Mihály Zichy was born on October 15, 1827 in Zala Hungary and lived till he was 76 years old. He was a major influence on romantic painting in his region and was very well educated in law from two different Hungarian schools. He continued his studies in Vienna and went on to be a teacher in St. Petersburg in his late twenties. From the 1850s onward, Zichy worked in water color, oil on canvas and occasional pencil drawings. This included painting the portrait of Hungary's first Prime Minister Lajos Batthyany.
What drew me to Zichy was his works in the 1870s from his time spent in Paris, France. He did a series of erotic sketches that even to this day make me blush. The subject matter and the artful way he draws the pictures make the viewer bashful as if he or she was looking on a real sexual act.
These drawings especially draw my attention because the time in which Zichy did them in Europe was during the late Victorian era which is known for "prudishness" or even repression.
The power, passion and love felt within Paris
must have inspired him to depict such expressive acts of sex. When looking upon his collection of drawings one must think 'Did he draw this from thought or did he have models?' The answer is unknown but I would not rule out either
assumption. He plays with the idea of value shading and light source in many of his drawings and implies cross hatching in a lot of his pencil work which makes them extremely detailed. I believe most of these drawings are wildly realistic to make a statement. Many of his subjects were average looking people partaking in these acts. It showed the universality of sex. Zichy's scenes depicted sexual acts between people of different genders, ages and social classes. He would also draw same-sex relations and masturbatory acts. He captured the broad spectrum of sexuality much like an artist would aim to cover any subject. It is obvious that Zichy's main focus is the sensuality of the acts and the people participating in them. This is apparent through the blatant lack of detail in the background setting of the drawings. To Zichy, where was not of any importance but what was going on meant everything. It's as though he challenged himself to bring a certain realism and dynamism to his subjects in this very active state. The amount of detail he achieves through line and shade is incredible that it makes the 21st century viewer a little bashful.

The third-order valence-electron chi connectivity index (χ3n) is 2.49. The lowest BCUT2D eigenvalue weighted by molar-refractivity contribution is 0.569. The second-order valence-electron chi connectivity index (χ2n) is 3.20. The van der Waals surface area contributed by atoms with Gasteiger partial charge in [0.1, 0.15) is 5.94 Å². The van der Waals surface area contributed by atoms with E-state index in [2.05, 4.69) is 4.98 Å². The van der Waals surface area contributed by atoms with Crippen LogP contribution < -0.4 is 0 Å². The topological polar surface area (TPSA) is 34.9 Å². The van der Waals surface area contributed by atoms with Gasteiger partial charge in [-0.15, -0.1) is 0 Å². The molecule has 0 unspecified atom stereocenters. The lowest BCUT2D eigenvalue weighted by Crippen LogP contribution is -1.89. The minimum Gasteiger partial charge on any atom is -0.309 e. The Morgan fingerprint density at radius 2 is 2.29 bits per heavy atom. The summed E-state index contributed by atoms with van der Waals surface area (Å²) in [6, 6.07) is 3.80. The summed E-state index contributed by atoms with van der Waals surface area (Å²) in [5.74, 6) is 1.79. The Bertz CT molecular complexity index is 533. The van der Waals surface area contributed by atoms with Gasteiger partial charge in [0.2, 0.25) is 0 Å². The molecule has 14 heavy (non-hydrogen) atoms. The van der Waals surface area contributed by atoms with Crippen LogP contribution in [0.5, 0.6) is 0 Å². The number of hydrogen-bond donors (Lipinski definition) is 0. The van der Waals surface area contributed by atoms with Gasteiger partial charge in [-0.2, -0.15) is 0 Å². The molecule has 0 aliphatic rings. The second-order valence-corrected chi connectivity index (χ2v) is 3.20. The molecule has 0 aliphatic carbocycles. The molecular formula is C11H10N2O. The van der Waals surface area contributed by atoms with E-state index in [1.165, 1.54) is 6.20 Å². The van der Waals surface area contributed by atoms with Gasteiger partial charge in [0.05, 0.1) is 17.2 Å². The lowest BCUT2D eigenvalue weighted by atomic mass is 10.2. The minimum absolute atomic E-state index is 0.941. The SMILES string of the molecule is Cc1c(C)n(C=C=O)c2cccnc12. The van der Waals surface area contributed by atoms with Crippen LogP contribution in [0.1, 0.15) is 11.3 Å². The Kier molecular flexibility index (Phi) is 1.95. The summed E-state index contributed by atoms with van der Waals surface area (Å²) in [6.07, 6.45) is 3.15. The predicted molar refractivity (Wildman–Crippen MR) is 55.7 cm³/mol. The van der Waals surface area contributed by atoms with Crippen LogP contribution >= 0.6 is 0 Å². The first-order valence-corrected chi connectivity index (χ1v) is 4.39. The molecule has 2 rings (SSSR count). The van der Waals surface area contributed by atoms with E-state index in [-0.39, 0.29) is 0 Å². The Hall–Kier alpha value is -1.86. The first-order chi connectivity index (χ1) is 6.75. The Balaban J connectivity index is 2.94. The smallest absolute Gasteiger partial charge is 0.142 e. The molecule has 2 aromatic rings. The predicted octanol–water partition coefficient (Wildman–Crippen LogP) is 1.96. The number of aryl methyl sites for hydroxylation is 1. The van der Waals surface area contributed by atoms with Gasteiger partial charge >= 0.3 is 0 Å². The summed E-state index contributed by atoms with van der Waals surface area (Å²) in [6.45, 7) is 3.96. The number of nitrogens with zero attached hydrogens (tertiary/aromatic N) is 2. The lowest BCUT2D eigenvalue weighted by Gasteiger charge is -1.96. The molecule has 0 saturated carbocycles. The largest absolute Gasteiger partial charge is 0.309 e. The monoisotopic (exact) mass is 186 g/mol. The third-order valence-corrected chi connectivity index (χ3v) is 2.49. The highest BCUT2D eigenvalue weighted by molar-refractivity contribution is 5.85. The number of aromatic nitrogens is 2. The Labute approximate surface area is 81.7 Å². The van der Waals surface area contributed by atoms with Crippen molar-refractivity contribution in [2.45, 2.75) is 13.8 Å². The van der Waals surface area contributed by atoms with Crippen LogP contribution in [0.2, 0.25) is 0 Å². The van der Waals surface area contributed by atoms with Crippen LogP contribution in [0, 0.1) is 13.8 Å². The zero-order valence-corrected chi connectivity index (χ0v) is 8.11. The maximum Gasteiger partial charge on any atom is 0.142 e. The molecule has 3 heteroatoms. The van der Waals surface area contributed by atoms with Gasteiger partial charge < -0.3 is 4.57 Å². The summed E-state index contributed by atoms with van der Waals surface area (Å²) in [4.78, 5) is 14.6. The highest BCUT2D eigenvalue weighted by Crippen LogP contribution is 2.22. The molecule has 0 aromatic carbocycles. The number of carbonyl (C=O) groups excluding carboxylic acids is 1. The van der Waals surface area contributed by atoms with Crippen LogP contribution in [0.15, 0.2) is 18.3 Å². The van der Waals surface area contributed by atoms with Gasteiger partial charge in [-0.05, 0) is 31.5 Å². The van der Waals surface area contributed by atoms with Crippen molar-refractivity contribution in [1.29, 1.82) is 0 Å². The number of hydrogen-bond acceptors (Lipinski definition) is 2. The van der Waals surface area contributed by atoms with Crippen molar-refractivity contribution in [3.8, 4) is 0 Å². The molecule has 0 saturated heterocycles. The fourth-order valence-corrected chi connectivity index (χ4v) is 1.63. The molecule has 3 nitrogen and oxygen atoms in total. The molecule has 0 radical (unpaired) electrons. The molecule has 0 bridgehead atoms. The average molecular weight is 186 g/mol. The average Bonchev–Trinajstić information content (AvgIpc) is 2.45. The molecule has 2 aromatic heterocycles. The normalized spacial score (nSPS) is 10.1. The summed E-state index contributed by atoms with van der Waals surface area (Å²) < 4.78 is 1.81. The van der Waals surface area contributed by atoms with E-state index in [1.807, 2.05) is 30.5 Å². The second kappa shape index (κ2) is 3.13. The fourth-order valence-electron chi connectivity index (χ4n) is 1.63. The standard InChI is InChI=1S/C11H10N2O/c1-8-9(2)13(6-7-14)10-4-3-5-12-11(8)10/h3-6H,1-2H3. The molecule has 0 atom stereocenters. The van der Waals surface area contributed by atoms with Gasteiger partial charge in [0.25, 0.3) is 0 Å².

Some of these sketches, such as Two Lovers, Zichy did in ink which I think speaks to his
multiple talents within different
medium. I know personally, I have trouble drawing even in charcoal because the permanence of the lines bothers me I could not imagine sketching in ink.
As one could surmise, these works could be seen as controversial. It wasn't until five years after Zichy's death, 1911, that these works were even
published. This 19th century 'porn' was seen as extremely graphic and not through the lens of nudity as art. But who can argue? We have the same debates in our society today about the place of eroticism in art and popular media. Nevertheless, Mihály Zichy paved the way for erotic imagery in an artful context.
Like many artists of this time, Zichy did not only work on sketches but on painting as well. His flexibility as an artist helped him gain recognition from characters such as Tsar Alexander II whom allowed him to paint his coronation. Zichy often created illustrations with religious themes and undertones. For example, The Triumph of the Genius of Destruction, 1878,
painted for The Paris Exhibition, depicts the overwhelming authority a higher power holds over humanity. Despite war efforts God will always be superior. French authorities banned the work due to its daring anti militarist nature. Zichy's work always seemed to be problematic and rather controversial. I enjoy artists who push the limits of the society which confines them which is probably why I enjoy Mihály Zichy's work so much. His use of color and value is just as enchanting as the realism he captures in his drawings. Light source is always something Zichy considers when creating a work as one can see the light adorning the front right of the Holy intervention within this painting. The contrast between deep dark red and bright yellow light set up the motif of good versus evil within the composition. The realistic portrayal of the people with the fantasy elements of the Divine also make this a very captivating imaginative work. While Zichy desires to attain a realistically accurate picture via techniques of foreshortening and implementing vanishing points, he mixes in fantasy within his own creative mind which draws me to his work. His style is so convincing that the viewer must think deeper about the content and meaning behind every work.
Burkovits, Ilona. Mihaly Zichy: Leben und Werk (1827-1906). Budapest: Akademiai Kiado, 1964.